“Current market conditions haven’t changed the way we do business, but we have been challenged by the higher demand and limited supply. Our business has grown every year since 2010 and would have grown more if not hampered by low inventory.
“In today’s market, it’s more important than ever for agents to educate their buyers and sellers. Buyers need strong agent representation to aggressively find the one or two properties that might be available in the neighborhood they want to live in. Sellers need to price their property to attract a broad pool of buyers. Properties that come on the market at prices that don’t reflect current values will still sit on the market, despite low inventory.”
Mikki Moore, vice president of sales for Chicago-based d’aprile properties, notes that buyer demand remains exceptionally high in the latter part of 2020, with showings up 49.6 percent over the same portion of 2019. With multiple offers now the norm, she says, developing a coherent strategy is important whether you’re representing buyer or seller.
Free Ebook: Become a social media master with this free Social Media Toolkit for Real Estate Agents.
“Our buyer agents do all the work on the front end,” she reports. “When looking for that extra space, we help our clients define what that space is and the inventory available—as well as staying open to the idea of building. To find flex space in a house, families have gotten imaginative with their open floor plans and lower-level walk-outs to create homework/teaching rooms instead of playrooms or bunk rooms.
“Our agents use visual designs from Pinterest to help clients understand the possibilities for the space. Then they pair the client up with carpenters or builders who can discuss those goals well before the showing. That way, they can show up with an offer and comprehensive plans to execute post-closing. d’aprile has a network of 400 agents in four states, with 14 offices, so we have a great many connections.”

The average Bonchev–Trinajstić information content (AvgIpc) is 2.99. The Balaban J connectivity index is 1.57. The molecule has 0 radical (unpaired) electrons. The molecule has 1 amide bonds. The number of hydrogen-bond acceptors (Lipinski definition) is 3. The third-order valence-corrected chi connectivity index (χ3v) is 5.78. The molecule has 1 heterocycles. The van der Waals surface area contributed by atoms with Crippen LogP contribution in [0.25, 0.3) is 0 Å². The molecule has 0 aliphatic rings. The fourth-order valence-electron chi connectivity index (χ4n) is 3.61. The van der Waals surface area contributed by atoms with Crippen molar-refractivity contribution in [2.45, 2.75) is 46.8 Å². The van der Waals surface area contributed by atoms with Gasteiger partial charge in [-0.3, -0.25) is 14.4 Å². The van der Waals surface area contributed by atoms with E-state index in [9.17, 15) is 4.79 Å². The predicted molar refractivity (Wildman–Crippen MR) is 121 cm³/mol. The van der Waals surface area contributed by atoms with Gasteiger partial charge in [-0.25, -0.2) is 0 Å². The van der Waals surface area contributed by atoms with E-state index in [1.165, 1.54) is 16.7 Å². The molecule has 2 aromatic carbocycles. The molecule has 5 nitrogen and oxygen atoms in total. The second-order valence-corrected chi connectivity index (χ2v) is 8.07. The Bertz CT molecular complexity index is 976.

Set Proper Expectations
A seller’s rep should encourage the client to create clarity about the value and benefits of the space, using décor, staging, and color, Moore advises. The space should look “whiter, brighter, bigger, better.”
“Make sure the professional photography maximizes the value of the space,” she urges. “Include the 3D floor plans in your listing. Our agents are very deliberate about the preparation of the properties prior to listing.”
Setting proper expectations, and managing them, are vital whether you’re representing buyer, seller, or both, Moore says.
“Correct pricing and market positioning is more important than ever, despite strong buyer demand,” she concludes. “As a buyer’s agent, the best practice in aiding families in search of a lake home or primary home with extra space is to articulate the market conditions and the value of the property.”